Action Plan Recommendations and the Relevance of Replica Data
The recommendations in Extending Transit’s Reach are organized around five categories and include specific strategies and actions that help achieve the plan’s vision and goals, anchored by the findings from the data analysis. For example, one strategy under the Station Access and Mobility category is to improve bike parking (both standard and secure) at key subway stations and bus stops, and the aforementioned Demand and Equity Indices can help to inform the prioritization of different locations for improvements.
Of note, one strategy under the Policy, Program Administration, and Performance Management category is to enhance bicycle, pedestrian, and micromobility data collection. In conjunction with other datasets, seasonal data from Replica Places could be a useful resource in advancing that strategy. Moreover, near-real-time from Replica Trends could be leveraged to monitor change over time, both before and after implementation of micromobility improvements at the MTA’s facilities. This has the potential to show how investments can result in changes to bicycle use and transit ridership, thereby supporting the transformational vision of the strategic action plan.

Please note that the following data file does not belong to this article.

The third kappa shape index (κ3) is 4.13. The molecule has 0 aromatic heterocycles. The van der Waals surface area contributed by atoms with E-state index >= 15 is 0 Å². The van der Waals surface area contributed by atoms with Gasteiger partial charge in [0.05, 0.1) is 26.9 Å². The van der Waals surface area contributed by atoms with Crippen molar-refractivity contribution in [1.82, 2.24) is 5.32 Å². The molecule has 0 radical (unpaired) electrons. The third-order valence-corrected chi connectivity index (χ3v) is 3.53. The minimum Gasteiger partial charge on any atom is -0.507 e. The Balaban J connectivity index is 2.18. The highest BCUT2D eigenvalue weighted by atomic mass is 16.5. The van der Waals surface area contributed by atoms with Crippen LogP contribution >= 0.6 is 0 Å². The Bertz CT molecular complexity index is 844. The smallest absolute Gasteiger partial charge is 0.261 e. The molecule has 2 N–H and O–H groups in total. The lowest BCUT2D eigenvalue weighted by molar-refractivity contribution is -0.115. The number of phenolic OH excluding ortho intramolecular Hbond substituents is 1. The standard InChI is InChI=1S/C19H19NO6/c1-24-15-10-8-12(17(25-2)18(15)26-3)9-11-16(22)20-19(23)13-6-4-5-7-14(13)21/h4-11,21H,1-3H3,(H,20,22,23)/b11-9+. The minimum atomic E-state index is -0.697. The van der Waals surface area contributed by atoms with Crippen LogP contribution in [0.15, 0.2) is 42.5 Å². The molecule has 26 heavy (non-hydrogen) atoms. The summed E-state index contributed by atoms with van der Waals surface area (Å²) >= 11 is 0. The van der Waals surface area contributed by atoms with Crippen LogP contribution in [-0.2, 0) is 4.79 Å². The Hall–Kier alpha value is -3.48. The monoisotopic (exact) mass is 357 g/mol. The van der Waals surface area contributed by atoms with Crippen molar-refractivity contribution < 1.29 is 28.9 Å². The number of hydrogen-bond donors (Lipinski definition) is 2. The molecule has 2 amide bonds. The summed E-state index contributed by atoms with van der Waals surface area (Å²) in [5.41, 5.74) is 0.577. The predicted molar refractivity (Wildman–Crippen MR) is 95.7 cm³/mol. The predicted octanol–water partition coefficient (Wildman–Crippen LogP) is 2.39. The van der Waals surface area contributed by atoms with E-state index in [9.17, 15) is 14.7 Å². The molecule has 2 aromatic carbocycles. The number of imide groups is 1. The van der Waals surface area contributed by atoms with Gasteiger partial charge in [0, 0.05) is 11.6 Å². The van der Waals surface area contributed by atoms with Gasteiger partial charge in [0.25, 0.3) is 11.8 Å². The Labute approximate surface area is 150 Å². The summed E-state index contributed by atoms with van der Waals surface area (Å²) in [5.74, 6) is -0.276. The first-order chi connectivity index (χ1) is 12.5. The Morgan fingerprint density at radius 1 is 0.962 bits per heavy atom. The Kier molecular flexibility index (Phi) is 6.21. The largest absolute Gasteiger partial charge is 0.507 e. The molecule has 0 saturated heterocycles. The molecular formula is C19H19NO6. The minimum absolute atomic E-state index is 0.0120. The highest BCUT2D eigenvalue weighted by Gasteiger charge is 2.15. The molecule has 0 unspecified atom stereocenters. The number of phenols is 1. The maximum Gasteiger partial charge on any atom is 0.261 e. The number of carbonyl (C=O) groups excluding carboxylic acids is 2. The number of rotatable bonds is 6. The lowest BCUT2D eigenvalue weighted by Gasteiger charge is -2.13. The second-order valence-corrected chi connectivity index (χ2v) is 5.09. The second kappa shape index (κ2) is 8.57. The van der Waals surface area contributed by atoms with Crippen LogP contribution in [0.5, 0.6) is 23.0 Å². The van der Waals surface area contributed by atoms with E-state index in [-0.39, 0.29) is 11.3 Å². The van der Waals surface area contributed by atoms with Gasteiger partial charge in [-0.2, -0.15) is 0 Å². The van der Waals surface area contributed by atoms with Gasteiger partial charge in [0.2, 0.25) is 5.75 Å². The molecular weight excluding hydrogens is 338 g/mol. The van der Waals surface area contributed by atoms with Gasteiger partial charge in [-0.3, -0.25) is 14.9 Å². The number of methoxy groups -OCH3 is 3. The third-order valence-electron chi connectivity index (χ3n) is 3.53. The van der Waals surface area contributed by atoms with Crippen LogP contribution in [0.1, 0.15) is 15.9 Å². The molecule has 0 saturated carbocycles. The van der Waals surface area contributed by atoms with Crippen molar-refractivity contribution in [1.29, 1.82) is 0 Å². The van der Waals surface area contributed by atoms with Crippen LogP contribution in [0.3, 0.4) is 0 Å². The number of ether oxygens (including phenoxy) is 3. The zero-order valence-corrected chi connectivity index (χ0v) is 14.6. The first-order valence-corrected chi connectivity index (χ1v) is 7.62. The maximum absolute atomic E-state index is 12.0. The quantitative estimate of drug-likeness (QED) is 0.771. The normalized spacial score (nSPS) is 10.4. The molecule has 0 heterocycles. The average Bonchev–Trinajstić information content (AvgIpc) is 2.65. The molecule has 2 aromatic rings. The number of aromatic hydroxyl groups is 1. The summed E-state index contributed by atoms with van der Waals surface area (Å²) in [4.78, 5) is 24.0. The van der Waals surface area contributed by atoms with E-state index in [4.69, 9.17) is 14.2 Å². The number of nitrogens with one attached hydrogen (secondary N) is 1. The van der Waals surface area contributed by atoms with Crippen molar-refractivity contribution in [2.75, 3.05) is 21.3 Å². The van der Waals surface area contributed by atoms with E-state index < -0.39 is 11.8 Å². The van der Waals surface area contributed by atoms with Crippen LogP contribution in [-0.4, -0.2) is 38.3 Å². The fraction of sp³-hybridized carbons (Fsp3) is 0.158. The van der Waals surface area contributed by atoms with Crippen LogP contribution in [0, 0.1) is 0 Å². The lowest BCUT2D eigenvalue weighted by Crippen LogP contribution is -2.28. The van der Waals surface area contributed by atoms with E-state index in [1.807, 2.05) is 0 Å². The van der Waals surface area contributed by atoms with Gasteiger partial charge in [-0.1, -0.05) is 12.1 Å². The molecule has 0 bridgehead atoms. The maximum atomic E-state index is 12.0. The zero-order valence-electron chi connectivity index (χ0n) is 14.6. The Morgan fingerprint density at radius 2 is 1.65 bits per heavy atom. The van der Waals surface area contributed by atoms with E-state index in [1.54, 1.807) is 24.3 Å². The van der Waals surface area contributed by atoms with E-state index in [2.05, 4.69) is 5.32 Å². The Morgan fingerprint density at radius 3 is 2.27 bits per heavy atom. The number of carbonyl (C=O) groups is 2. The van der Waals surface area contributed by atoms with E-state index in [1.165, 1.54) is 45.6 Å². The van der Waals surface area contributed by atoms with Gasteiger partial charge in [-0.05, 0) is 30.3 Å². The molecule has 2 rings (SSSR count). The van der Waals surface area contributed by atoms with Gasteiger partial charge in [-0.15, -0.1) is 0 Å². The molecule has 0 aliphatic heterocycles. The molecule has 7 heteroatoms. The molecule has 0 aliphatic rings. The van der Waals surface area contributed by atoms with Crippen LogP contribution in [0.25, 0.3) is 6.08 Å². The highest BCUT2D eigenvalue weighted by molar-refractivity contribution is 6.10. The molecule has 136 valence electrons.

The collaborative work to develop Extending Transit’s Reach is indicative of the MTA’s leadership on the issue of bike, pedestrian, and micromobility integration. Just as Replica Places data informed the Demand Index as a core component of the plan, data from both Places and Trends can similarly play a key role in supporting implementation efforts. When integrating Replica data with other data sources, the sky’s the limit on what’s possible in advancing this strategic action plan.
Do you want to learn how to view biking and walking patterns in Replica Places so you can complete your own analyses? Visit this “How to” resource in our online Help Center (Note: You must be logged in to Replica to access this page).